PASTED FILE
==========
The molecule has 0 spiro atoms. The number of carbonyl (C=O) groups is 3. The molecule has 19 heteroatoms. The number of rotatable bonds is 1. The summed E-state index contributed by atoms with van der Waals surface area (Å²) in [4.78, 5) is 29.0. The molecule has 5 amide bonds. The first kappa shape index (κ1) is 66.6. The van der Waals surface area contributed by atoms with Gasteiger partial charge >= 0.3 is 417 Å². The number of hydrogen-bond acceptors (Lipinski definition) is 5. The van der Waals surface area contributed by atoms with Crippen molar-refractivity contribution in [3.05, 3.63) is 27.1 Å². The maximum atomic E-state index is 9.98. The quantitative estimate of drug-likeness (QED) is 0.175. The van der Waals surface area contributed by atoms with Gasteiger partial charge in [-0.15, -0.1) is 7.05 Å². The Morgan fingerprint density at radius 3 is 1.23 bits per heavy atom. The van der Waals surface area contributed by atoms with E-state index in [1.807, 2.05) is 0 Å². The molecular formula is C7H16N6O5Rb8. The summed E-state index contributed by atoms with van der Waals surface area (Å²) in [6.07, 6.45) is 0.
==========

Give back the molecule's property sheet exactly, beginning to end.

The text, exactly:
The molecule has 0 spiro atoms. The number of carbonyl (C=O) groups is 3. The molecule has 19 heteroatoms. The number of rotatable bonds is 1. The summed E-state index contributed by atoms with van der Waals surface area (Å²) in [4.78, 5) is 29.0. The molecule has 5 amide bonds. The first kappa shape index (κ1) is 66.6. The van der Waals surface area contributed by atoms with Gasteiger partial charge >= 0.3 is 417 Å². The number of hydrogen-bond acceptors (Lipinski definition) is 5. The van der Waals surface area contributed by atoms with Crippen molar-refractivity contribution in [3.05, 3.63) is 27.1 Å². The maximum atomic E-state index is 9.98. The quantitative estimate of drug-likeness (QED) is 0.175. The van der Waals surface area contributed by atoms with Gasteiger partial charge in [-0.15, -0.1) is 7.05 Å². The Morgan fingerprint density at radius 3 is 1.23 bits per heavy atom. The van der Waals surface area contributed by atoms with E-state index in [1.807, 2.05) is 0 Å². The molecular formula is C7H16N6O5Rb8. The summed E-state index contributed by atoms with van der Waals surface area (Å²) in [6.07, 6.45) is 0.